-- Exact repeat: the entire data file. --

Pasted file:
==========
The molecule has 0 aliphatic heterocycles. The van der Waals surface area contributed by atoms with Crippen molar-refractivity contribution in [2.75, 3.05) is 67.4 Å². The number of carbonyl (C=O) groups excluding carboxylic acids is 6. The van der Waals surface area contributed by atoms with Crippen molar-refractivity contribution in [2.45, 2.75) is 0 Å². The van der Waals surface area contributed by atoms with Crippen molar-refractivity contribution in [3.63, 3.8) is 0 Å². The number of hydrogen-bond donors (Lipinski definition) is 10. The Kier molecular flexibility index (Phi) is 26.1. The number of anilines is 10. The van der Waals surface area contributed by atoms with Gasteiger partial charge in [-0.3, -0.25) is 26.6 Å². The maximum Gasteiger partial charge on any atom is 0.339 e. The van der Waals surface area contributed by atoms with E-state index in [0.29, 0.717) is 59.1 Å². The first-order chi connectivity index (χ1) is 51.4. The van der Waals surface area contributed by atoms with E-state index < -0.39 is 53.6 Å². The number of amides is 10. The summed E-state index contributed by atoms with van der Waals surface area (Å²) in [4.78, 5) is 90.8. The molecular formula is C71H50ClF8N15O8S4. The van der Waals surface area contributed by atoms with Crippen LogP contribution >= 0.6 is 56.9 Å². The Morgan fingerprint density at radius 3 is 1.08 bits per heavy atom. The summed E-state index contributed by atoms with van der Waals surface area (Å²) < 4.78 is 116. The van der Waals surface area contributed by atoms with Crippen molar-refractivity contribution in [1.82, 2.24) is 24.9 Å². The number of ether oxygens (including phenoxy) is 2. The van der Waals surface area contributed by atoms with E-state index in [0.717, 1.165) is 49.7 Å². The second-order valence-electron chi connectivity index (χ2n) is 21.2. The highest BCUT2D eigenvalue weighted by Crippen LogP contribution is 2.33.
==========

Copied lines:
The molecule has 0 aliphatic heterocycles. The van der Waals surface area contributed by atoms with Crippen molar-refractivity contribution in [2.75, 3.05) is 67.4 Å². The number of carbonyl (C=O) groups excluding carboxylic acids is 6. The van der Waals surface area contributed by atoms with Crippen molar-refractivity contribution in [2.45, 2.75) is 0 Å². The van der Waals surface area contributed by atoms with Crippen molar-refractivity contribution in [3.63, 3.8) is 0 Å². The number of hydrogen-bond donors (Lipinski definition) is 10. The Kier molecular flexibility index (Phi) is 26.1. The number of anilines is 10. The van der Waals surface area contributed by atoms with Gasteiger partial charge in [-0.3, -0.25) is 26.6 Å². The maximum Gasteiger partial charge on any atom is 0.339 e. The van der Waals surface area contributed by atoms with E-state index in [0.29, 0.717) is 59.1 Å². The first-order chi connectivity index (χ1) is 51.4. The van der Waals surface area contributed by atoms with E-state index < -0.39 is 53.6 Å². The number of amides is 10. The summed E-state index contributed by atoms with van der Waals surface area (Å²) in [4.78, 5) is 90.8. The molecular formula is C71H50ClF8N15O8S4. The van der Waals surface area contributed by atoms with Crippen LogP contribution >= 0.6 is 56.9 Å². The Morgan fingerprint density at radius 3 is 1.08 bits per heavy atom. The summed E-state index contributed by atoms with van der Waals surface area (Å²) < 4.78 is 116. The van der Waals surface area contributed by atoms with Crippen molar-refractivity contribution in [1.82, 2.24) is 24.9 Å². The number of ether oxygens (including phenoxy) is 2. The van der Waals surface area contributed by atoms with E-state index in [0.717, 1.165) is 49.7 Å². The second-order valence-electron chi connectivity index (χ2n) is 21.2. The highest BCUT2D eigenvalue weighted by Crippen LogP contribution is 2.33.